Historian John Hope Franklin Dies

Presidential Medal of Freedom winner and historian John Hope Franklin, whose work defined the field of African-American history, died from congestive heart failure Wednesday at Duke University hospital. He was 94.

Franklin played a key role in pivotal civil rights events of the 20th century. He was the author of the seminal 1947 book, From Slavery to Freedom: A History of Negro Americans.

Franklin was the first African-American to chair a history department at a majority white institution and the first to preside over major historical associations — all the while enduring the racism of his day.

John Hope Franklin Puts a 'Mirror to America'

Historian John Hope Franklin lives in Durham, N.C. Credit: Tina Tennessen, NPR.

Historian John Hope Franklin lives in Durham, N.C., near the John Hope Franklin Center for Interdisciplinary and International Studies at Duke University. Named in Franklin's honor, it opened in 2000. Tina Tennessen, NPR hide caption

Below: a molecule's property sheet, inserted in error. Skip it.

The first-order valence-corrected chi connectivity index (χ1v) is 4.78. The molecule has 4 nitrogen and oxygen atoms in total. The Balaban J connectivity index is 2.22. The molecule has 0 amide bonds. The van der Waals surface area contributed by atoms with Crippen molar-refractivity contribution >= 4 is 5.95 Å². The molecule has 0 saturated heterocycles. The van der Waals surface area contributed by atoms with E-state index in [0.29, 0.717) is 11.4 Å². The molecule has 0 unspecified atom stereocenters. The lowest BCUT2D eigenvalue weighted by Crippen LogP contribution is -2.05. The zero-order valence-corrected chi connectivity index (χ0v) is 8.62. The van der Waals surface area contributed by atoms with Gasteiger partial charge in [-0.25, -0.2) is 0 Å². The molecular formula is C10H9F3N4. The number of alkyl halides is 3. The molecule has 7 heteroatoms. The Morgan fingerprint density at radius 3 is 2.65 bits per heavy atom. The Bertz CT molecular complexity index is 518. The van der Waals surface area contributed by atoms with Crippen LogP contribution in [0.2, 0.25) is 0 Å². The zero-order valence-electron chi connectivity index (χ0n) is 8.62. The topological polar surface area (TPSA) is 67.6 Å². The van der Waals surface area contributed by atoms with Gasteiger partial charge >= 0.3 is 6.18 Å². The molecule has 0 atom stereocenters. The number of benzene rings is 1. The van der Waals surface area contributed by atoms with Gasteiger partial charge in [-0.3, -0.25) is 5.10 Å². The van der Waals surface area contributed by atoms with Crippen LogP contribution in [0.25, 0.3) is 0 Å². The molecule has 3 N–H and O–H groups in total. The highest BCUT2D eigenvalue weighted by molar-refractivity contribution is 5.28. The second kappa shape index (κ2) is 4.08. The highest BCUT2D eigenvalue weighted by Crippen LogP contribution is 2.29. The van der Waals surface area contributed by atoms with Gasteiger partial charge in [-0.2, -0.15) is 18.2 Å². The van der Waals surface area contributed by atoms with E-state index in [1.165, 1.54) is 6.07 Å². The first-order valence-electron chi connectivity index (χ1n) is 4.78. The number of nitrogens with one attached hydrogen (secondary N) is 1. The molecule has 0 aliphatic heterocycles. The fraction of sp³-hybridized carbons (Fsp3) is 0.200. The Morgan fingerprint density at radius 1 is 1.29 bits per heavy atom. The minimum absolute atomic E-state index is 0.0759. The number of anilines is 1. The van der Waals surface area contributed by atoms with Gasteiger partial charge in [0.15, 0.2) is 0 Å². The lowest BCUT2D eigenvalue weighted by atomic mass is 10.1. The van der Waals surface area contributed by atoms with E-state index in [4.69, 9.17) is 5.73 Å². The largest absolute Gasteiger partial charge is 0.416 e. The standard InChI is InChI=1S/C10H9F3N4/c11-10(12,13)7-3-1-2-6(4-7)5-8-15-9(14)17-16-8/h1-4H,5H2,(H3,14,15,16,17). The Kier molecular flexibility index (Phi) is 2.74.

itoggle caption Tina Tennessen, NPR

Historian John Hope Franklin has spent much of his life — 90 years, so far — investigating the legacy of slavery in America.

More from the Interview

In addition to chronicling American history, Franklin has also witnessed it. Here are some more of his memories and thoughts.

He has been more than a chronicler of the African American experience. Franklin was, in fact, an important player in the Civil Rights movement, helping Thurgood Marshall and his team craft their landmark Brown v. Board of Education case against school segregation.

Debbie Elliott talks with Franklin about his new memoir, Mirror to America.

Tina Tennessen produced this story.

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